aptitude

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ap·ti·tude

 (ăp′tĭ-to͞od′, -tyo͞od′)
n.
1. An inherent ability, as for learning; a talent: an aptitude for mathematics.
2. Archaic The condition or quality of being suitable; appropriateness.

[Middle English, tendency, from Late Latin aptitūdō, aptitude, from Latin aptus, apt; see apt.]

ap′ti·tu′di·nal (-to͞od′n-əl, -tyo͞od′-) adj.
ap′ti·tu′di·nal·ly adv.

aptitude

(ˈæptɪˌtjuːd)
n
1. inherent or acquired ability
2. ease in learning or understanding; intelligence
3. the condition or quality of being apt
[C15: via Old French from Late Latin aptitūdō, from Latin aptus apt]

ap•ti•tude

(ˈæp tɪˌtud, -ˌtyud)

n.
1. innate ability; talent: an aptitude for mathematics.
2. readiness or quickness in learning; intelligence.
3. suitability; fitness.
[1400–50; late Middle English (< Middle French) < Late Latin aptitūdō. See apt, -i-, -tude]
ap`ti•tu′di•nal, adj.
ap`ti•tu′di•nal•ly, adv.
ThesaurusAntonymsRelated WordsSynonymsLegend:
Noun1.aptitude - inherent abilityaptitude - inherent ability      
ability, power - possession of the qualities (especially mental qualities) required to do something or get something done; "danger heightened his powers of discrimination"
inherent aptitude, instinct - inborn pattern of behavior often responsive to specific stimuli; "the spawning instinct in salmon"; "altruistic instincts in social animals"
capableness, potentiality, capability - an aptitude that may be developed
natural ability - ability that is inherited
inaptitude - a lack of aptitude

aptitude

aptitude

noun
An innate capability:
Translations
مَوهِبَه، قابِلِيَّه، أهْلِيَّه
nadáníschopnost
anlægtalent
kykysoveltuvuus
hæfni
nosliecepiemērotībaspējas
nadarjenost

aptitude

[ˈæptɪtjuːd]
A. N (= ability) → aptitud f, talento m; (= tendency) → inclinación f
to have an aptitude for sthtener aptitud(es) or talento para algo
B. CPD aptitude test Nprueba f de aptitud

aptitude

[ˈæptɪtjuːd] naptitude f
He shows great aptitude
BUT Il est très doué.
to have an aptitude for sth [+ figures, languages, music, maths, science, painting, teaching etc] → être doué(e) pour qchaptitude test ntest m d'aptitude

aptitude

nBegabung f; she has a great aptitude for saying the wrong thing (hum)sie hat ein besonderes Talent dafür, immer das Falsche zu sagen

aptitude

[ˈæptɪtjuːd] n (ability) → abilità f inv

aptitude

(ˈӕptitjuːd) noun
(sometimes with for) (a) talent or ability. an aptitude for mathematics.

aptitude

n. aptitud, capacidad, destreza para hacer algo;
___ testprueba de ___.

aptitude

n aptitud f
References in classic literature ?
Persons, therefore, starting with this natural gift developed by degrees their special aptitudes, till their rude improvisations gave birth to Poetry.
For not to speak of his readiness in ordinary duties: --repairing stove boats, sprung spars, reforming the shape of clumsy-bladed oars, inserting bull's eyes in the deck, or new tree-nails in the side planks, and other miscellaneous matters more directly pertaining to his special business; he was moreover unhesitatingly expert in all manner of conflicting aptitudes, both useful and capricious.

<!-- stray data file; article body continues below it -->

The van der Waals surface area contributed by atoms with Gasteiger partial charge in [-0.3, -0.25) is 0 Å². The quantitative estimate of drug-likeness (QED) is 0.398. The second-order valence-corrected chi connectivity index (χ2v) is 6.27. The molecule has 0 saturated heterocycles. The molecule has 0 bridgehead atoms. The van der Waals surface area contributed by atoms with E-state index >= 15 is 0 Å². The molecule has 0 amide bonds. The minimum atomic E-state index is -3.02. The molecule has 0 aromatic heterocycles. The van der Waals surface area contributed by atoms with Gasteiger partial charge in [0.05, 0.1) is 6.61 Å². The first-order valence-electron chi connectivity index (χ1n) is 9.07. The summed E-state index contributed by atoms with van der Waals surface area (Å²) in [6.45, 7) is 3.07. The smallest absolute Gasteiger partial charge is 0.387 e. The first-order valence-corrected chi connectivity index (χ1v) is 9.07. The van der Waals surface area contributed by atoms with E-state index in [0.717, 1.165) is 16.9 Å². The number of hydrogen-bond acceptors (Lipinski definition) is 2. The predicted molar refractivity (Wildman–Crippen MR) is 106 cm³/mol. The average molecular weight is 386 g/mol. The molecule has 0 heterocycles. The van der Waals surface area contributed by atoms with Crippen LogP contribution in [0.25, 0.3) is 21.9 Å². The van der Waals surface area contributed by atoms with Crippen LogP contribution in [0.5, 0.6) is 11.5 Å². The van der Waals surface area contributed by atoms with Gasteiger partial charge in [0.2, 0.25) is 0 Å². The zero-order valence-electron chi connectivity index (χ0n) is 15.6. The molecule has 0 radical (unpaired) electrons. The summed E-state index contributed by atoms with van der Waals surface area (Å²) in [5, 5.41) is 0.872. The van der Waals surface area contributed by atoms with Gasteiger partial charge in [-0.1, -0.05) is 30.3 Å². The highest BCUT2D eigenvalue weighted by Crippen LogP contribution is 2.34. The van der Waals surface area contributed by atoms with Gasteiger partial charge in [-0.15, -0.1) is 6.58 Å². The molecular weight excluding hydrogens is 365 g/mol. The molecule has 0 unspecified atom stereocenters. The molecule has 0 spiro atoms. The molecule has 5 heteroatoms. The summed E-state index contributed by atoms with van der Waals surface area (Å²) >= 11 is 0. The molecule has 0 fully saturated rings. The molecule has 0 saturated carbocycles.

The natural aptitude of the French for seizing the picturesqueness of things seems to be peculiarly evinced in what paintings and engravings they have of their whaling scenes.
It will be attended to, that in the examination of these expedients, I confine myself to their aptitude for ENFORCING the Constitution, by keeping the several departments of power within their due bounds, without particularly considering them as provisions for ALTERING the Constitution itself.
He, who had in her opinion such a marked aptitude for a political career, in which he would have been certain to play a leading part--he had sacrificed his ambition for her sake, and never betrayed the slightest regret.
He found that he had a natural aptitude for the more muscular domestic duties, and his energy in this direction enchanted Nutty, who before his advent had had a monopoly of these tasks.
She found him, however, perfectly the gentleman in his behaviour to all his visitors, and only occasionally rude to his wife and her mother; she found him very capable of being a pleasant companion, and only prevented from being so always, by too great an aptitude to fancy himself as much superior to people in general, as he must feel himself to be to Mrs.
It has been observed in a former paper, that "the true test of a good government is its aptitude and tendency to produce a good administration." If the justness of this observation be admitted, the mode of appointing the officers of the United States contained in the foregoing clauses, must, when examined, be allowed to be entitled to particular commendation.
So the first task Pierre had to face was one for which he had very little aptitude or inclination- practical business.
Gosse's purely descriptive power, his aptitude for still-life and landscape, is unmistakably vivid and sound.
Will he not also require natural aptitude for his calling?
It has thus its races of traders, trappers, hunters, and voyageurs, born and brought up in its service, and inheriting from preceding generations a knowledge and aptitude in everything connected with Indian life, and Indian traffic.